Welsh Foundations of The American Revolution

Wales never had an Independence Day, although it has been inching towards more autonomy for the last twenty years. Welsh people, however, had a huge impact on the founding of the United States and its revolution. Thomas Jefferson writes in his autobiography: “The tradition in my father’s family was that their ancestor came to this country from Wales, and from near the mountain of Snowdon, the highest in Gr. Br.” Other founders with Welsh ancestry (some only rumored) include Roger Williams, founder of Rhode Island and its religious freedom, William Penn, Sam and John Adams, James Madison, Patrick Henry, Benjamin Franklin, and Benedict Arnold and up to a third of the signers of the Declaration of Independence (http://www.flint.umich.edu/~ellisjs/Davies.PDF). Personally, I find this unsurprising, and it explains a great deal about the willingness of the founders of the United States to stand Read more…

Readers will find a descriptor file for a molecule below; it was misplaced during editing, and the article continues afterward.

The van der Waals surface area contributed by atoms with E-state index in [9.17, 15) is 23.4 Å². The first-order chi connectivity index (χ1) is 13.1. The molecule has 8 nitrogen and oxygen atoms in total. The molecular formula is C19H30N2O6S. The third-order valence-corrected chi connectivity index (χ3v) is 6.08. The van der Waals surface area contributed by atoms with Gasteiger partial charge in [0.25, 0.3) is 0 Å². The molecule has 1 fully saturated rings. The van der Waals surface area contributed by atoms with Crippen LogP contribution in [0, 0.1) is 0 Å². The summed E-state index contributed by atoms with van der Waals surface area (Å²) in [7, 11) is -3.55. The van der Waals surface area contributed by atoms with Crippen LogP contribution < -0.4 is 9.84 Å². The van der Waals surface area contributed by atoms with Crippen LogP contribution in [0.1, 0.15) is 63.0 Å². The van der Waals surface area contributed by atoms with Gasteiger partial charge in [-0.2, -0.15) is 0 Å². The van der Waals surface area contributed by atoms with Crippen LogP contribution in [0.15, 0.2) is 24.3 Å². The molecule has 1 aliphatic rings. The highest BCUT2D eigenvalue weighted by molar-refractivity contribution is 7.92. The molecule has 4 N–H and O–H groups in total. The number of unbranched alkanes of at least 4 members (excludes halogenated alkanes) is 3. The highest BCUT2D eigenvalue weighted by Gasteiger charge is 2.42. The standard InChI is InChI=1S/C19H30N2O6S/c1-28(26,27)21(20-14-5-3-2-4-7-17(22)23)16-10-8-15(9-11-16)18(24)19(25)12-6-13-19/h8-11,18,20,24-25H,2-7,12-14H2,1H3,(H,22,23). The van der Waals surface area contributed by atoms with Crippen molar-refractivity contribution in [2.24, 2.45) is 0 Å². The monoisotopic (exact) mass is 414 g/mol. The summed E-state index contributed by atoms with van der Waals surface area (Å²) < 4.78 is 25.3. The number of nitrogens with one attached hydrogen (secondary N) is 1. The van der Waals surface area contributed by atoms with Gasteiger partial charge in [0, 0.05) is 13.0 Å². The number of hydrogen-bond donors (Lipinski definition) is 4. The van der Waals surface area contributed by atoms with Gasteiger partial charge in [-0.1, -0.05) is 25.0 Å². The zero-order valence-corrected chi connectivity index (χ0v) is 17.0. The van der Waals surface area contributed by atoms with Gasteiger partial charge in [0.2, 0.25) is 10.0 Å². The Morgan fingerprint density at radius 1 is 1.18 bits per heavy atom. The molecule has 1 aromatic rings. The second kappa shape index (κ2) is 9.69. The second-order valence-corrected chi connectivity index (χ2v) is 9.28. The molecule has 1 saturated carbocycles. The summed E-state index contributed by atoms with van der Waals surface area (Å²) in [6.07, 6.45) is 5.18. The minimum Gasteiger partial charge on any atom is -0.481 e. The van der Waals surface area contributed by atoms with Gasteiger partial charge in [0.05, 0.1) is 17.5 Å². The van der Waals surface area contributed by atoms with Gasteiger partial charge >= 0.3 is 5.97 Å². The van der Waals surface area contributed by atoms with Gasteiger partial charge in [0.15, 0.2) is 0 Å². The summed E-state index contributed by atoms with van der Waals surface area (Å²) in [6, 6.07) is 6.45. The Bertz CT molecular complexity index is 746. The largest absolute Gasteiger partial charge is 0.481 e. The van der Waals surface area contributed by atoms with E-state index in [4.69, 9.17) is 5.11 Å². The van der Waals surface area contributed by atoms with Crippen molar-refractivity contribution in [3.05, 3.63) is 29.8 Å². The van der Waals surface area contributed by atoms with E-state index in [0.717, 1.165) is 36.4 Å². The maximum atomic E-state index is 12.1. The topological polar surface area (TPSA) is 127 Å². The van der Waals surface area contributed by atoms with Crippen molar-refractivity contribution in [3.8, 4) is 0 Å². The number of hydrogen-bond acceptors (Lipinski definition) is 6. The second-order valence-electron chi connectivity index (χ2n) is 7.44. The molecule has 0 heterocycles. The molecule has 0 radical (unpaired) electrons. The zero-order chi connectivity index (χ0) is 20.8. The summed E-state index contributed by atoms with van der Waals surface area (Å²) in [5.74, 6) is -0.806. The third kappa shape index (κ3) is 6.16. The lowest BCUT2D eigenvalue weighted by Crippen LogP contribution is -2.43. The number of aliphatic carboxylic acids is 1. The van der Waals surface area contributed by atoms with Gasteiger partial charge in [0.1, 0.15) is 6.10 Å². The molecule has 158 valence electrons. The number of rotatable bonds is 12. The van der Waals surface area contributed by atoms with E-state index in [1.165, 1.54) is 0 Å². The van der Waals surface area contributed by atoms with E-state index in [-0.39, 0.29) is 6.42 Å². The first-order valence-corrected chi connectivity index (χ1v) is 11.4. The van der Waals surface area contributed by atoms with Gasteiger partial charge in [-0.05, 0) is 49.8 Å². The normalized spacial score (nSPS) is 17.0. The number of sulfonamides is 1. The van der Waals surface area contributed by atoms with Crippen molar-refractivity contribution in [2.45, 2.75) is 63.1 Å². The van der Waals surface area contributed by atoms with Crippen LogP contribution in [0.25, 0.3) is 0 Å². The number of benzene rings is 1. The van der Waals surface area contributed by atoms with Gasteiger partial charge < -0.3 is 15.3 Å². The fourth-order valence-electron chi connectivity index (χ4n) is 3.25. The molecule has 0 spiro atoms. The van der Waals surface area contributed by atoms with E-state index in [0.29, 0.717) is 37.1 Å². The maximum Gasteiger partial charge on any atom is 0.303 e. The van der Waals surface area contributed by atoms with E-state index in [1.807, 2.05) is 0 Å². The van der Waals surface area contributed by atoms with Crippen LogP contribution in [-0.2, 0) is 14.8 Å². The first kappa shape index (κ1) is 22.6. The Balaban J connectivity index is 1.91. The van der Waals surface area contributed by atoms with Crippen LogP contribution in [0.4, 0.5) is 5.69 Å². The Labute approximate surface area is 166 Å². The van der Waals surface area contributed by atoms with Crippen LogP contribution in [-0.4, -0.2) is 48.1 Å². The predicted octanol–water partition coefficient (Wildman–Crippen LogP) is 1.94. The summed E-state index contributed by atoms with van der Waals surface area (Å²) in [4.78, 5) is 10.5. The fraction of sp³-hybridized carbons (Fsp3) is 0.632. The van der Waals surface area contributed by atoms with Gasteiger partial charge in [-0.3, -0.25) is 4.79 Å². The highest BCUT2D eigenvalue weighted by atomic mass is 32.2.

The Coracle, Prince Madoc, and the Mandans

Lewis and Clark trekked up the Mississippi river in 1804 and spent the winter of 1804-05 at Ft. Mandan (present day Washburn, North Dakota).  Lewis believed that the Mandan people were descended from Madoc ap Owain Gwynedd, who purportedly sailed from the new world in 1170 after the death of his father, and to escape the murder and infighting among his brothers for the throne of Wales.  Given that all but one of his brothers ended up dead within 5 years, this might have been a good plan, all around. Now, if Madoc’s family hadn’t been associated with the Danes of Dublin, the notion of such an expedition would have been even more far-fetched.  Madoc’s great-grandmother was Ragnhild, “the daughter of Olaf of Dublin, son of King Sigtrygg Silkbeard and a member of the Hiberno-Norse Uí Ímhair dynasty. Through his mother, Read more…